Water Conservation

Overview

Saving water is a part of Clearwater Greenprint, the city's sustainability plan.

greenprint, sustainability, resiliency, rain barrel

Why Saving Water is Important

Water has economic, social, and political implications that make it a unique and challenging natural resource to manage. Our habits, practices, and expectations about the availability of freshwater threaten the long-term enjoyment of this vital resource. Clearwater residents use approximately 11.2 million gallons of drinking water every day. Around 80% of this water is pumped from city-owned and operated groundwater wells. The remaining water is supplied by water purchased from Pinellas County Utilities. While vital to the community, the water treatment process requires a large amount of energy. Transporting and treating water is the highest energy user and greenhouse gas emissions source of all the municipal operations.

Water use and the energy demand associated with it can be reduced through behavioral change. There are many behavior-related conservation strategies that can be implemented as the first steps toward achieving a more sustainable water resource management system. These types of strategies simply require awareness of the issue and the corrective action, along with personal or organizational desire to be part of the solution. Although Clearwater residents use significantly less water per capita per day (81 gallons) than the national average (88 gallons), water conservation measures can still result in savings. Beyond behavioral changes, there is the installation of water-saving devices in homes and businesses. These low-cost investments produce long-term savings, especially when coupled with a reduced need for hot water, which requires a significant amount of energy to produce.

Limiting water used for irrigation is essential to reducing water use. Though it requires some knowledge, planning, and investment, landscaping can be designed to use small amounts of water and irrigation systems can be configured to operate only where and when needed. By watering lawns and gardens more efficiently, the U.S. Environmental Protection Agency estimates that Florida residents could save 46 million gallons of water each day, or the daily amount needed to supply every household in Tampa.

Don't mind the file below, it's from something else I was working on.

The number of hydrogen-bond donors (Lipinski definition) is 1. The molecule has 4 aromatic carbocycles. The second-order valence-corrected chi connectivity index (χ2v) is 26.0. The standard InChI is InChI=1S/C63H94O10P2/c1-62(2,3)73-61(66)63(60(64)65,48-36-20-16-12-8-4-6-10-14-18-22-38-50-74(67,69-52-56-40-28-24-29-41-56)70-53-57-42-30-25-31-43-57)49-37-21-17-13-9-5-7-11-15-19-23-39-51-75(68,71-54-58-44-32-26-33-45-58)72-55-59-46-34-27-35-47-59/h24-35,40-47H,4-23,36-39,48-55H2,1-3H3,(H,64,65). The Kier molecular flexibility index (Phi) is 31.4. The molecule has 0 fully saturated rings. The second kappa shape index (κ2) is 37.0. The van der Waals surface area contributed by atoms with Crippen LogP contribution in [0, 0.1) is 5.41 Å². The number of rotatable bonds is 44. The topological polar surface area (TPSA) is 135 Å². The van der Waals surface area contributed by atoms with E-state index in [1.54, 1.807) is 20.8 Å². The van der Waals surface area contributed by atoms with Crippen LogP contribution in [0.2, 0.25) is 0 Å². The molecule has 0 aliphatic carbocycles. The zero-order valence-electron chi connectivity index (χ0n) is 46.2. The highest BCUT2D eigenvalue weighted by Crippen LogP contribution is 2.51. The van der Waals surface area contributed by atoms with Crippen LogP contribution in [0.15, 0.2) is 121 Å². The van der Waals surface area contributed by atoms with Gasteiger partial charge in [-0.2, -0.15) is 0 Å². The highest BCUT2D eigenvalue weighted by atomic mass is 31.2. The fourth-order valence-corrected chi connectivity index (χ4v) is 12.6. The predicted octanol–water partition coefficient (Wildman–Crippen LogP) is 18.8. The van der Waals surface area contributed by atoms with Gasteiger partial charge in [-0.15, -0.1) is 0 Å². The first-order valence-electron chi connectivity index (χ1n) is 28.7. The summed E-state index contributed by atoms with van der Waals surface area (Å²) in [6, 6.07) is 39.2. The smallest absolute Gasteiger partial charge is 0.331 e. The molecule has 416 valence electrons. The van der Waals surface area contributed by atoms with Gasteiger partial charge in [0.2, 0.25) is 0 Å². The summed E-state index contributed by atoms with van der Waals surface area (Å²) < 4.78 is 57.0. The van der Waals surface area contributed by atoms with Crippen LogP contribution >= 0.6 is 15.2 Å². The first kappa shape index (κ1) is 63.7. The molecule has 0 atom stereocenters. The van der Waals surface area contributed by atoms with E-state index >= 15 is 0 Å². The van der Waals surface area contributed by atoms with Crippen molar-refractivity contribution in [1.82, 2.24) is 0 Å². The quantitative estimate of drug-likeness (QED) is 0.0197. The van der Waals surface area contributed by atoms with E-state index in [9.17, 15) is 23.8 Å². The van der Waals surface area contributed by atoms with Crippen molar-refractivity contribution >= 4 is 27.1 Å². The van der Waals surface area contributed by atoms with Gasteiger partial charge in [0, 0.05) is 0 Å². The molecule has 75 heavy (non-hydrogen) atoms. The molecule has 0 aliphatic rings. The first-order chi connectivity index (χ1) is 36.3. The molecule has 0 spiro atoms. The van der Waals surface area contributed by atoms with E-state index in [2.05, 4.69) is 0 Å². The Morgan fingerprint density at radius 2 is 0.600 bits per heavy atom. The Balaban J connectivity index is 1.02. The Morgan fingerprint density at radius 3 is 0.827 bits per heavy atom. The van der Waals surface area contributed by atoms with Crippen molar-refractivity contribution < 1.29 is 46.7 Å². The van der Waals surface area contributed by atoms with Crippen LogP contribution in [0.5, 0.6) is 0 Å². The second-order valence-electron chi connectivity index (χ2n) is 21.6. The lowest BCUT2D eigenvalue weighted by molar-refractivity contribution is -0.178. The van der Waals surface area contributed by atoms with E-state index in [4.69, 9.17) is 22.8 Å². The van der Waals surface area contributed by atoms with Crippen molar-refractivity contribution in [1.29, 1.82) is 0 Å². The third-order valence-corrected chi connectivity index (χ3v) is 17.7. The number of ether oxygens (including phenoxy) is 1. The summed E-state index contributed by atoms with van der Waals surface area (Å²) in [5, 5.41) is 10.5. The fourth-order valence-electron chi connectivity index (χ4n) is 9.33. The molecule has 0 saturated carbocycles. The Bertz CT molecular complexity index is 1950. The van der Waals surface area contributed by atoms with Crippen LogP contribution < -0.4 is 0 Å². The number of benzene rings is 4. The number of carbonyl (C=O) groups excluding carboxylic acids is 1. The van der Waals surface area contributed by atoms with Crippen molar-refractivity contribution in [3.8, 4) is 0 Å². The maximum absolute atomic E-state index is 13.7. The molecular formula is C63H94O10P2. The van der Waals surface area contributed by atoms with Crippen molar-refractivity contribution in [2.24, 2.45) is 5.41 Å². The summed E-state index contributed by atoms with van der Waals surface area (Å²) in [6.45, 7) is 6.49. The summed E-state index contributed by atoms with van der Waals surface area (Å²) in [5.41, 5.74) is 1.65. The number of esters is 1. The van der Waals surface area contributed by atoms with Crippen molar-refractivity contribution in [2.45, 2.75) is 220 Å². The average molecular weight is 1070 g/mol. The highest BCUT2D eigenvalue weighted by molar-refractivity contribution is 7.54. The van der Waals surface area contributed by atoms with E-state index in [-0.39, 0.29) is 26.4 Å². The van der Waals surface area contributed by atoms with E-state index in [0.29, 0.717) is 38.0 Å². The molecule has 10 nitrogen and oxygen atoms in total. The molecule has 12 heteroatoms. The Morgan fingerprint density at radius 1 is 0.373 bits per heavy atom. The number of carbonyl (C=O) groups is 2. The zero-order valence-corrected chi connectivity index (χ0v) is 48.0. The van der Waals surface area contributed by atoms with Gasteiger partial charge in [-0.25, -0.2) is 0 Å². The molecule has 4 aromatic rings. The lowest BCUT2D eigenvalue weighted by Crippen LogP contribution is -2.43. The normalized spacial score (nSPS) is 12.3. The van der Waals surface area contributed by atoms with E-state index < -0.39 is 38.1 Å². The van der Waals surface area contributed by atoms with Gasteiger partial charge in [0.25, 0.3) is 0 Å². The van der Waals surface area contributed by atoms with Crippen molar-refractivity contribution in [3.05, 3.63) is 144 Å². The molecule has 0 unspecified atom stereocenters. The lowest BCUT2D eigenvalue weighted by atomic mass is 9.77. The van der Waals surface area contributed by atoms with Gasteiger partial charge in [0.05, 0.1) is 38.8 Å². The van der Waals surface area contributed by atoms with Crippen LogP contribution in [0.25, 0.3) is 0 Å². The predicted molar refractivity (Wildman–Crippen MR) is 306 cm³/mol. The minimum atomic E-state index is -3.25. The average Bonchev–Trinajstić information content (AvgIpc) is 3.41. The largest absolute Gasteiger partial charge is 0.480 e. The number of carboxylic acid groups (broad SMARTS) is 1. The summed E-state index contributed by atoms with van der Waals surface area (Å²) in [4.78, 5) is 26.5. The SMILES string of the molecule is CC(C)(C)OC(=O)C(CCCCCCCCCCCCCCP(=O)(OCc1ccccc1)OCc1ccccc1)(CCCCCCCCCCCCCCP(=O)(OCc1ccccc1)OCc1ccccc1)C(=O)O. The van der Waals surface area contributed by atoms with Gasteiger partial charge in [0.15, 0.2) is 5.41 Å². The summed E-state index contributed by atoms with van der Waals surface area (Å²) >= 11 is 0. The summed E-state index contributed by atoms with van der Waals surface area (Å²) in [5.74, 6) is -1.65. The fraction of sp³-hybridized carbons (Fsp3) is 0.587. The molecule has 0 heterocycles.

As a coastal community, it is also important to consider potential impacts from the forecasted sea-level rise in Clearwater; among them, flooding and reduced access to drinking water.

Water Conservation Strategies Overview

Water Conservation

  • Continue to encourage water conservation in homes, businesses and industries.
  • Continue to consider changes to water use regulations and fees on an annual basis.
  • Encourage residents and businesses to adopt water conservation standards such as Florida Water Star for existing and new construction.
  • Consider developing year-round water restrictions that are more stringent than Southwest Florida Water Management District restrictions.

Waterwise Landscapes

  • Use code-based incentives (e.g., accelerated site plan review time) to encourage community members to create landscapes at the same time as new development or redevelopment that integrate water saving measures.
  • Promote and facilitate neighborhood-based projects that train residents on Florida-Friendly landscaping practices.